To celebrate the year in books, our editors compiled a list of favorite titles we reviewed in 2014. Of course, this only represents a tiny slice of all the wonderful releases this year. Cheers to the books of 2014! Here is a look back at our highlights.
Wolf in White Van by John Darnielle
This is why I love novels. You get a chance to be inside someone’s head, to understand their mistakes, even when you can’t condone them. Wolf is dark dark dark—it revolves around a wrongful death suit filed against our narrator, the survivor of a botched suicide. But Sean’s fertile imagination and resilience remind us of the beauty that can grow in the darkest places. I’ve already bought copies of this for other people; it’s one of those.
Farrar, Straus and Giroux; October
Loitering by Charles D’Ambrosio
I bet Charles D’Ambrosio is terrific at Scrabble. I mean, I don’t know if he’s quick to the corners or bingoing with power tiles, but I had to keep a dictionary handy while reading Loitering, an updated collection of his nonfiction output. There’s a lot of big guns here, ten-dollar words that had me questioning the net worth of my diploma. Then I investigated these mystery words and realized they are PERFECT CHOICES. And it happens sentence-after-achingly-well-crafted-sentence. He is so precise, so articulate, that every clause seems to achieve maximum expression. I’m looking forward to rereading this the first chance I get.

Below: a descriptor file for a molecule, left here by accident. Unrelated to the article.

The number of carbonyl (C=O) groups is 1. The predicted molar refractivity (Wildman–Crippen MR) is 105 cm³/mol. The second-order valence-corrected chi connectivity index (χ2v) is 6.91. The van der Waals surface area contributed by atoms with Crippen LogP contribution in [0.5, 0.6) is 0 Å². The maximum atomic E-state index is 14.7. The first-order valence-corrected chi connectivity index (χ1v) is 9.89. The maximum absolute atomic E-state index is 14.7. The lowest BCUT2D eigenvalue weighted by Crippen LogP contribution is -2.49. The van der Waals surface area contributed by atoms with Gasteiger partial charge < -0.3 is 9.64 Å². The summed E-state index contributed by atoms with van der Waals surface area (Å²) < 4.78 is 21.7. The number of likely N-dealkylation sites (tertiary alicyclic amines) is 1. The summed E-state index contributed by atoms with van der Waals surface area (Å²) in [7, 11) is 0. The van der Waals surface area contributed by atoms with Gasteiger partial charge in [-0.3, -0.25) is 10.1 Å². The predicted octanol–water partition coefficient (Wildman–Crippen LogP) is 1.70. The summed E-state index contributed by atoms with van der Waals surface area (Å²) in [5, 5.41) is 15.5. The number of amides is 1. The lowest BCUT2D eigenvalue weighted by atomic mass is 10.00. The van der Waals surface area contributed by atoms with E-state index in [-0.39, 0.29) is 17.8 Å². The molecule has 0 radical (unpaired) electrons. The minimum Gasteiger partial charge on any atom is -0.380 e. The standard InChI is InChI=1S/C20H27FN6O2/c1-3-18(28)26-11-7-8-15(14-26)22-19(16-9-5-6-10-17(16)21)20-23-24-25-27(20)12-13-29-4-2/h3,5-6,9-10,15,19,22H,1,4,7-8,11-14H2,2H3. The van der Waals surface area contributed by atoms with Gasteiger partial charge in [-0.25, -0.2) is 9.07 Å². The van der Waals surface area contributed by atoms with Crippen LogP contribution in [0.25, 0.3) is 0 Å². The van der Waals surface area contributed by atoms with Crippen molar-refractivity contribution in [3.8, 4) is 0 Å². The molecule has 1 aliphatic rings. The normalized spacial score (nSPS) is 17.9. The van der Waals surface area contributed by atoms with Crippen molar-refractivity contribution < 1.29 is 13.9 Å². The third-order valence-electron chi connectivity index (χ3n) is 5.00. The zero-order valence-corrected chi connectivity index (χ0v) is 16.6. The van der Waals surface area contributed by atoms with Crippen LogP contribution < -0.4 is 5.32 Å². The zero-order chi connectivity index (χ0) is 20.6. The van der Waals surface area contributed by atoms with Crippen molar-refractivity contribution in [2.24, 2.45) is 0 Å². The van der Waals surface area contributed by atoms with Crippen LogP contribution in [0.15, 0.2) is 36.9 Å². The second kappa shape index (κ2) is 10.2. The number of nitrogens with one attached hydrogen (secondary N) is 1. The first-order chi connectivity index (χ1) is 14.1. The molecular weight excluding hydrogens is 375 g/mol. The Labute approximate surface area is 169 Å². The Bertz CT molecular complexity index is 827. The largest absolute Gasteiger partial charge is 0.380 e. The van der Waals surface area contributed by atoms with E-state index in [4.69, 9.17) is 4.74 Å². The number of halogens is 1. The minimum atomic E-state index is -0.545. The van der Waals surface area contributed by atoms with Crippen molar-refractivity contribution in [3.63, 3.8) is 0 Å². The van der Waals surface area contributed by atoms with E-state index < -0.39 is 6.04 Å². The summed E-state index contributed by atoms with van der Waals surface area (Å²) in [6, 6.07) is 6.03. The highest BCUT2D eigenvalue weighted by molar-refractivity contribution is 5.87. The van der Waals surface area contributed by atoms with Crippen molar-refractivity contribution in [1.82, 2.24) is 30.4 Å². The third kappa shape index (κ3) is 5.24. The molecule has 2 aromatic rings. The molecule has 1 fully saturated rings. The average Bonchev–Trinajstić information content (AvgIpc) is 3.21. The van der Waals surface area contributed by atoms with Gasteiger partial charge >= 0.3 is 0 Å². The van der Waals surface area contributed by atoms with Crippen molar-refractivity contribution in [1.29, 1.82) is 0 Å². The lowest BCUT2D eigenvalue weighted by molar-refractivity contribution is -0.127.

Tin House Books, November
Thrown by Kerry Howley
Hands down, this literary nonfiction book is the one that I’ve wrestled with most in the past year. And although “wrestle” feels pun-tastic given the mixed martial arts subject matter, I have spent an embarrassing amount of time debating this one in my head and with friends. Howley’s use of Kit, a fictional narrator, to profile two MMA athletes called into question, well, everything about the NF category: If Kit’s fake, how fake? Is she a complete fiction? Why do I equate fake with nonfiction but not with fiction? It had me questioning my views on entire floors of the library. Did I mention it’s also the sweatiest, bloodiest, most gut-wrenching book I’ve read in years? It is, and now I’m a believer. Damn you, Kit. Thank you, Kerry.
American Fun: Four Centuries of Joyous Revolt by John Beckman
Beckman’s history chronicles the fun bits of the last four hundred years, from the Boston Tea Party and the trickster Br’er Rabbit to drug culture and underground music clubs. The author posits that participants in provocative fun are active and their actions spontaneous, which provides the rebellious and sometimes destructive nature of joyous revolt absent from the homogenous and corporate versions (PT Barnum, Playstation, Broadway, etc.) hoping to make a dollar off of you. The lines are a bit blurry on what it means that “fun” can sometimes lead to evil or murderous acts. And how from there, it’s only a small leap to the debased humor of modern day lulz-seekers. But he never did say that fun has to be innocent. It’s also a thrill to know that there were early colonists who pulled pranks on the Puritans. Thomas Morton is now my spirit animal.